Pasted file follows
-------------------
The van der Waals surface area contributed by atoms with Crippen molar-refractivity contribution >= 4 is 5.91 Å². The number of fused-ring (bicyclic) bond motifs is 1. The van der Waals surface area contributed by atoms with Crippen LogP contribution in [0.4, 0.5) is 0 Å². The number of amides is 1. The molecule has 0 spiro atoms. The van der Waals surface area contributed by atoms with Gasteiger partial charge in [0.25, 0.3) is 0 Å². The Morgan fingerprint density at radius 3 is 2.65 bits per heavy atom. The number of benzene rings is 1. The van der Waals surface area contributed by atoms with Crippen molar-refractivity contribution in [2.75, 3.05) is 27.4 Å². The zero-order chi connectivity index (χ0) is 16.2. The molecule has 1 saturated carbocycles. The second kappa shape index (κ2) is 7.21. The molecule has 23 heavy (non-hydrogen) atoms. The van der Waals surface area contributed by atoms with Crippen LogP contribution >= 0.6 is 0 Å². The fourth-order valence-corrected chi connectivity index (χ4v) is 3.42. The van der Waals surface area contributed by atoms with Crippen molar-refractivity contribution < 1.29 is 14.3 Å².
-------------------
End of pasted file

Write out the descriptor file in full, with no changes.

The van der Waals surface area contributed by atoms with Crippen molar-refractivity contribution >= 4 is 5.91 Å². The number of fused-ring (bicyclic) bond motifs is 1. The van der Waals surface area contributed by atoms with Crippen LogP contribution in [0.4, 0.5) is 0 Å². The number of amides is 1. The molecule has 0 spiro atoms. The van der Waals surface area contributed by atoms with Gasteiger partial charge in [0.25, 0.3) is 0 Å². The Morgan fingerprint density at radius 3 is 2.65 bits per heavy atom. The number of benzene rings is 1. The van der Waals surface area contributed by atoms with Crippen molar-refractivity contribution in [2.75, 3.05) is 27.4 Å². The zero-order chi connectivity index (χ0) is 16.2. The molecule has 1 saturated carbocycles. The second kappa shape index (κ2) is 7.21. The molecule has 23 heavy (non-hydrogen) atoms. The van der Waals surface area contributed by atoms with Crippen LogP contribution >= 0.6 is 0 Å². The fourth-order valence-corrected chi connectivity index (χ4v) is 3.42. The van der Waals surface area contributed by atoms with Crippen molar-refractivity contribution < 1.29 is 14.3 Å².